HRIS implementation projects are usually exciting at the beginning, but can quickly dissolve into a mess. Even with the best planning and the most compatible software, sometimes unexpected situations arise that derail the project. Instead of simply hoping for the best, taking action can help to turn the project around.
1. Admit There Is a Problem
The first step is always admitting there is a problem. While no company wants their implementation project to fail, recognizing that things aren’t going as planned can allow a company to turn things around before they have gone too far to salvage. After everyone agrees that there is a problem, it is possible to get to work figuring out what the problem is and how to fix it.
2. Meet with Project Staff
If a project is going south, the implementation team is likely worried and possibly feeling disgruntled. While the purpose of calling a meeting is to reassess goals, pinpoint issues, and create a timeline, it is important to make sure that these issues are being addressed in the most positive way possible. If a project is already failing, the worst thing you can do is beat up the people that are working hard to make it work – you want them motivated to do what it takes to make the project a success.
3. Consider Reassigning Project Team Roles
In some cases, HRIS implementation projects fail because the team managers are inexperienced or ineffective. Interviewing project team members separately may be necessary to figure out whether the project team needs to be reworked. If there is reason for concern, it is best to take action to change the project team as quickly as possible.
4. Beware of the Blame Game
When a high dollar project starts to go bad, it is easy to start with blaming. However, whether the failure is the fault of the vendor, the HR staff, the implementation team members, or the employees, placing blame does not help to fix the issue. All parties must work together to solve the problems with the project so that the HRIS can run smoothly.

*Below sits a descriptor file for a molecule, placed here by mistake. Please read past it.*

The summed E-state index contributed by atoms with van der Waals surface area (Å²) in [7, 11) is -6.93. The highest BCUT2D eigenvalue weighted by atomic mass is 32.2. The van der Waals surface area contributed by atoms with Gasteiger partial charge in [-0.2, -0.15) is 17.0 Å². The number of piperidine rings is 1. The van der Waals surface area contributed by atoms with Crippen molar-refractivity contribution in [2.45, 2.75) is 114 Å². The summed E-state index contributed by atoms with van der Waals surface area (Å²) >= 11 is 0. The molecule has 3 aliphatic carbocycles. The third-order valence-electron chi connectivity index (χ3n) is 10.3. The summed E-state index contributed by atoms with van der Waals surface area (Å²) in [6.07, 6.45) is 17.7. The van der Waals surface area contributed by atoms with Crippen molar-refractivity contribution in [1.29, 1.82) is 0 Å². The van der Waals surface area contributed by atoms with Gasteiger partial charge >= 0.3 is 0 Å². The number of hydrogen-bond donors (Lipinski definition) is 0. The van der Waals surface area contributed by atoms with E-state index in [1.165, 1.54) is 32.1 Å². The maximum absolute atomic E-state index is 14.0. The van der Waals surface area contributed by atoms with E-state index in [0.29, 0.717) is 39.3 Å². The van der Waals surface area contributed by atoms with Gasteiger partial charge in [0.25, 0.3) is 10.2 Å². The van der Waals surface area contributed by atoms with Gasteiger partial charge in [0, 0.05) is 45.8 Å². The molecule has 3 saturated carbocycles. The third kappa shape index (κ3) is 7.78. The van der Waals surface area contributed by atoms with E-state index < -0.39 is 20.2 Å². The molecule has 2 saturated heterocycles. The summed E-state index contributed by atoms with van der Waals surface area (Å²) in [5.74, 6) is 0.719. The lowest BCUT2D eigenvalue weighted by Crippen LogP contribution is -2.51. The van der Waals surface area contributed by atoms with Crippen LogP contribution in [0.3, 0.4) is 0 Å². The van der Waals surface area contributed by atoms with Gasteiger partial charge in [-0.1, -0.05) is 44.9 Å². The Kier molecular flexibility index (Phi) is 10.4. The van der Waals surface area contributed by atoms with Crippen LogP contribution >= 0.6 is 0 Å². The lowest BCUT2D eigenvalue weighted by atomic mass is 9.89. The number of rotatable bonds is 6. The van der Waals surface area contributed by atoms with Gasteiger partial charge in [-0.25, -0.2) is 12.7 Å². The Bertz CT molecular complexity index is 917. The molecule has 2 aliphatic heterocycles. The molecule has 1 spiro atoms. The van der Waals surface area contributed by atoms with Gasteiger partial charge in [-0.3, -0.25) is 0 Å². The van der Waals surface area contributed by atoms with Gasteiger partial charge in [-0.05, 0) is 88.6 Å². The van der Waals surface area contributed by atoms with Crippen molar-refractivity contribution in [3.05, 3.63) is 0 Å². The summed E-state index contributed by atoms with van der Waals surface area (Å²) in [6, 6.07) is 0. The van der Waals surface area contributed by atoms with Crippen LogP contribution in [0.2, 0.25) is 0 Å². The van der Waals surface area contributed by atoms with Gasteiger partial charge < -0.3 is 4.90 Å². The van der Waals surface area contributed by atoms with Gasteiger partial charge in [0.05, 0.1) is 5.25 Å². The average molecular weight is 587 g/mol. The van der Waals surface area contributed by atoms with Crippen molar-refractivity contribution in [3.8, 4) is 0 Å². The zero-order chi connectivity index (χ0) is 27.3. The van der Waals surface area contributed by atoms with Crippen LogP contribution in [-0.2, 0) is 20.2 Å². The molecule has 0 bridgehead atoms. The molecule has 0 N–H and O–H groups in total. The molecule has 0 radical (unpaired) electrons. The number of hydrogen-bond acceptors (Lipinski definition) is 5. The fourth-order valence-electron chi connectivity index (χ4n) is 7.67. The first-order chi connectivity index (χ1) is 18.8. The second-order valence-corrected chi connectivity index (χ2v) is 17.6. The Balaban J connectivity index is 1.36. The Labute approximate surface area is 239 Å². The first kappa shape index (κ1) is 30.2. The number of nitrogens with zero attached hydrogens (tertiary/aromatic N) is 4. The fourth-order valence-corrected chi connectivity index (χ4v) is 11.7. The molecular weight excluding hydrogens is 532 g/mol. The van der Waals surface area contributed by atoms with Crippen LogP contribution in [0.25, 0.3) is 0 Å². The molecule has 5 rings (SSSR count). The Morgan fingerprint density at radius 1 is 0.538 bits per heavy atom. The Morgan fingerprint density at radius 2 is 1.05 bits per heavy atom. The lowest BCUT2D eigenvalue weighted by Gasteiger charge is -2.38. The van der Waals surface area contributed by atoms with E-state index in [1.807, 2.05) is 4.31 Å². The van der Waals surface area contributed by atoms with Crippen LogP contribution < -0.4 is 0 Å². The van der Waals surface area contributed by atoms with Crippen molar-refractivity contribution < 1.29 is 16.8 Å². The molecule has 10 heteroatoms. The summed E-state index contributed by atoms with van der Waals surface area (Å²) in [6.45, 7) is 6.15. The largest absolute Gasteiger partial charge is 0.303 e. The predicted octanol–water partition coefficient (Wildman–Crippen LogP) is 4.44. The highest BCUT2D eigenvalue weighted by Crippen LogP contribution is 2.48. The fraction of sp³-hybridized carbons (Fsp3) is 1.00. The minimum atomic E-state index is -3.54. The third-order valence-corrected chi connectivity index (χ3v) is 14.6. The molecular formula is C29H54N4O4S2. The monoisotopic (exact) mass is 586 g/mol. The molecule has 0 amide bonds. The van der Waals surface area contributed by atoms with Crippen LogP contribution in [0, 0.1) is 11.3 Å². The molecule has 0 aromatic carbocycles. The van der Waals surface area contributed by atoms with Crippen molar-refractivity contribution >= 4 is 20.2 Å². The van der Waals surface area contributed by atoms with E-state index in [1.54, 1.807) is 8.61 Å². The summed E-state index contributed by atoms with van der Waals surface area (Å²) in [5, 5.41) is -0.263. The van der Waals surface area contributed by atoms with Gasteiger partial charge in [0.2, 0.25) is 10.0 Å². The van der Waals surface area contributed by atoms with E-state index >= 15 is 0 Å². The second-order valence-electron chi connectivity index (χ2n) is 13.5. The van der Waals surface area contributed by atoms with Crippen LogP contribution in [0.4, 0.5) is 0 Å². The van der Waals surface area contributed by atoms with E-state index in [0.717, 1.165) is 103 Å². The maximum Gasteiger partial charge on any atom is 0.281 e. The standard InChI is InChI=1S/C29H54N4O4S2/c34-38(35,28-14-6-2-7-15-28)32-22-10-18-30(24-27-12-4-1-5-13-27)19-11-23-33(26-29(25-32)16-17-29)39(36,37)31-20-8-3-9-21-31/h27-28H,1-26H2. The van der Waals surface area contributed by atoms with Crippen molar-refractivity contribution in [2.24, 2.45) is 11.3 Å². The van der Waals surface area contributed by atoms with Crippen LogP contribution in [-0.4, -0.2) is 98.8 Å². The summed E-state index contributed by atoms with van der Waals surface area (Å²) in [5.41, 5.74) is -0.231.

5. Allot More Resources As Needed
Trying to move forward with a project without putting more people or money towards the job may be a mistake. If the project is failing because team members are struggling to complete all of the tasks or are being stretched thin trying to answer employees’ questions and keep up, a pep talk and even a reassignment is not likely to fix the problem. Since the company has already invested money in the HRIS, it may be worth assigning additional employees to the task or otherwise using resources to turn the ailing project around.
6. Revise the Project
Many companies start out with very ambitious plans for their HRIS, with many different tasks being automated. It may be necessary to scale down the project and implement or transition in phases in order to keep the project from becoming overwhelming. In some cases, it may be necessary to pull back and start from scratch, using the new plan to make the project more realistic for the team.
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